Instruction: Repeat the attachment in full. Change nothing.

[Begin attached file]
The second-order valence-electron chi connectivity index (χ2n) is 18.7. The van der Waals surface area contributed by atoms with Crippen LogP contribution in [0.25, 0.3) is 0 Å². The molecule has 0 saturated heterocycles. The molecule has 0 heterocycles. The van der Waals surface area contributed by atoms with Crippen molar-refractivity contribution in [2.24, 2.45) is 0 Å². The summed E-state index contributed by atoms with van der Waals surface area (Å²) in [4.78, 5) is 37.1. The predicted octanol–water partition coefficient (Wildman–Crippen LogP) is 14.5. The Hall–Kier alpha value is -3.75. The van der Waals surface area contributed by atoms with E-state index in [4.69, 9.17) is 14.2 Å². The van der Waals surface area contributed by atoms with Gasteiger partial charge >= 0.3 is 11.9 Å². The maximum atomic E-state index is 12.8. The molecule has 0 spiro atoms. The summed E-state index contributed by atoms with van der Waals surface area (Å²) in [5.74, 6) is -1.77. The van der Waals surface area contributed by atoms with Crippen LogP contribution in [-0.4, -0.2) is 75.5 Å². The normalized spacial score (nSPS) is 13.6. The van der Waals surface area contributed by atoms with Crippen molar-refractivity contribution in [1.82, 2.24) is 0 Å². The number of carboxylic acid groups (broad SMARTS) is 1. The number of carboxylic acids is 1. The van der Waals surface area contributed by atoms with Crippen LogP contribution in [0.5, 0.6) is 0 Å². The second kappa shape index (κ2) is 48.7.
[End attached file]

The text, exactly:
The second-order valence-electron chi connectivity index (χ2n) is 18.7. The van der Waals surface area contributed by atoms with Crippen LogP contribution in [0.25, 0.3) is 0 Å². The molecule has 0 saturated heterocycles. The molecule has 0 heterocycles. The van der Waals surface area contributed by atoms with Crippen molar-refractivity contribution in [2.24, 2.45) is 0 Å². The summed E-state index contributed by atoms with van der Waals surface area (Å²) in [4.78, 5) is 37.1. The predicted octanol–water partition coefficient (Wildman–Crippen LogP) is 14.5. The Hall–Kier alpha value is -3.75. The van der Waals surface area contributed by atoms with E-state index in [4.69, 9.17) is 14.2 Å². The van der Waals surface area contributed by atoms with Gasteiger partial charge >= 0.3 is 11.9 Å². The maximum atomic E-state index is 12.8. The molecule has 0 spiro atoms. The summed E-state index contributed by atoms with van der Waals surface area (Å²) in [5.74, 6) is -1.77. The van der Waals surface area contributed by atoms with Crippen LogP contribution in [-0.4, -0.2) is 75.5 Å². The normalized spacial score (nSPS) is 13.6. The van der Waals surface area contributed by atoms with Crippen molar-refractivity contribution in [1.82, 2.24) is 0 Å². The number of carboxylic acid groups (broad SMARTS) is 1. The number of carboxylic acids is 1. The van der Waals surface area contributed by atoms with Crippen LogP contribution in [0.5, 0.6) is 0 Å². The second kappa shape index (κ2) is 48.7.